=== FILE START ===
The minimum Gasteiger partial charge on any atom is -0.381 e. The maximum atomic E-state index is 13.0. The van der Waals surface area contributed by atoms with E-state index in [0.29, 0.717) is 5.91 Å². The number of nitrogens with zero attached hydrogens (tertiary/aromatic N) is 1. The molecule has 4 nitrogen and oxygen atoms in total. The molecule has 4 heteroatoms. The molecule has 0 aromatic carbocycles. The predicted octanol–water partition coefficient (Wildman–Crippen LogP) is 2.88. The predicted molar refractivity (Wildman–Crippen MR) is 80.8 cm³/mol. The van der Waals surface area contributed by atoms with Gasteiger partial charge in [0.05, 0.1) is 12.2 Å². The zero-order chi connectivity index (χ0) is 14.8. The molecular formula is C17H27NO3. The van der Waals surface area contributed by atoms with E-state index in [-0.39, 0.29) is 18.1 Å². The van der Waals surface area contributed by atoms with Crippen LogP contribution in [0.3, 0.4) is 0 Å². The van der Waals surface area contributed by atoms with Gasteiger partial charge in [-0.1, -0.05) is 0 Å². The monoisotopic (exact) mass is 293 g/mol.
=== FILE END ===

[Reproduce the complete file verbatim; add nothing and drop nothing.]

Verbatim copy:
The minimum Gasteiger partial charge on any atom is -0.381 e. The maximum atomic E-state index is 13.0. The van der Waals surface area contributed by atoms with E-state index in [0.29, 0.717) is 5.91 Å². The number of nitrogens with zero attached hydrogens (tertiary/aromatic N) is 1. The molecule has 4 nitrogen and oxygen atoms in total. The molecule has 4 heteroatoms. The molecule has 0 aromatic carbocycles. The predicted octanol–water partition coefficient (Wildman–Crippen LogP) is 2.88. The predicted molar refractivity (Wildman–Crippen MR) is 80.8 cm³/mol. The van der Waals surface area contributed by atoms with Gasteiger partial charge in [0.05, 0.1) is 12.2 Å². The zero-order chi connectivity index (χ0) is 14.8. The molecular formula is C17H27NO3. The van der Waals surface area contributed by atoms with E-state index in [-0.39, 0.29) is 18.1 Å². The van der Waals surface area contributed by atoms with Crippen LogP contribution in [0.3, 0.4) is 0 Å². The van der Waals surface area contributed by atoms with Gasteiger partial charge in [-0.1, -0.05) is 0 Å². The monoisotopic (exact) mass is 293 g/mol.